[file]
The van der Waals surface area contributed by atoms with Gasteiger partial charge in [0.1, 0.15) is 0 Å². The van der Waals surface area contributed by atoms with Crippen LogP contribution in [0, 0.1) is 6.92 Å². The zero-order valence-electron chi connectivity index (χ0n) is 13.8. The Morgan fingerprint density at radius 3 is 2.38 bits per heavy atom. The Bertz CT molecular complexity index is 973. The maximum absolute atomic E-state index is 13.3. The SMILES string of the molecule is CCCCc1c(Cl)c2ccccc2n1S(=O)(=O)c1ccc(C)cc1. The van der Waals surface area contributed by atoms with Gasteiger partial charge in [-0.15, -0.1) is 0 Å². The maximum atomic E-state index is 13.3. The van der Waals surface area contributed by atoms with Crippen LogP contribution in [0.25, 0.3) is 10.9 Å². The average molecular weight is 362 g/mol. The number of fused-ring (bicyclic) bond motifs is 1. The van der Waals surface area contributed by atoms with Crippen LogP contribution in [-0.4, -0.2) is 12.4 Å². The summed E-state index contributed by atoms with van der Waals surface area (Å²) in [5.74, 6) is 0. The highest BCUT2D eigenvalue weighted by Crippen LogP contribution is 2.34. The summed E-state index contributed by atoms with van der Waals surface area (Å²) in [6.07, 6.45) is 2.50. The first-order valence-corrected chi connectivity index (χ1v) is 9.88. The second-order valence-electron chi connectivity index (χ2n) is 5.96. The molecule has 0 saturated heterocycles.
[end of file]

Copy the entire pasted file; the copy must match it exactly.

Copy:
The van der Waals surface area contributed by atoms with Gasteiger partial charge in [0.1, 0.15) is 0 Å². The van der Waals surface area contributed by atoms with Crippen LogP contribution in [0, 0.1) is 6.92 Å². The zero-order valence-electron chi connectivity index (χ0n) is 13.8. The Morgan fingerprint density at radius 3 is 2.38 bits per heavy atom. The Bertz CT molecular complexity index is 973. The maximum absolute atomic E-state index is 13.3. The SMILES string of the molecule is CCCCc1c(Cl)c2ccccc2n1S(=O)(=O)c1ccc(C)cc1. The van der Waals surface area contributed by atoms with Gasteiger partial charge in [-0.15, -0.1) is 0 Å². The maximum atomic E-state index is 13.3. The van der Waals surface area contributed by atoms with Crippen LogP contribution in [0.25, 0.3) is 10.9 Å². The average molecular weight is 362 g/mol. The number of fused-ring (bicyclic) bond motifs is 1. The van der Waals surface area contributed by atoms with Crippen LogP contribution in [-0.4, -0.2) is 12.4 Å². The summed E-state index contributed by atoms with van der Waals surface area (Å²) in [5.74, 6) is 0. The highest BCUT2D eigenvalue weighted by Crippen LogP contribution is 2.34. The summed E-state index contributed by atoms with van der Waals surface area (Å²) in [6.07, 6.45) is 2.50. The first-order valence-corrected chi connectivity index (χ1v) is 9.88. The second-order valence-electron chi connectivity index (χ2n) is 5.96. The molecule has 0 saturated heterocycles.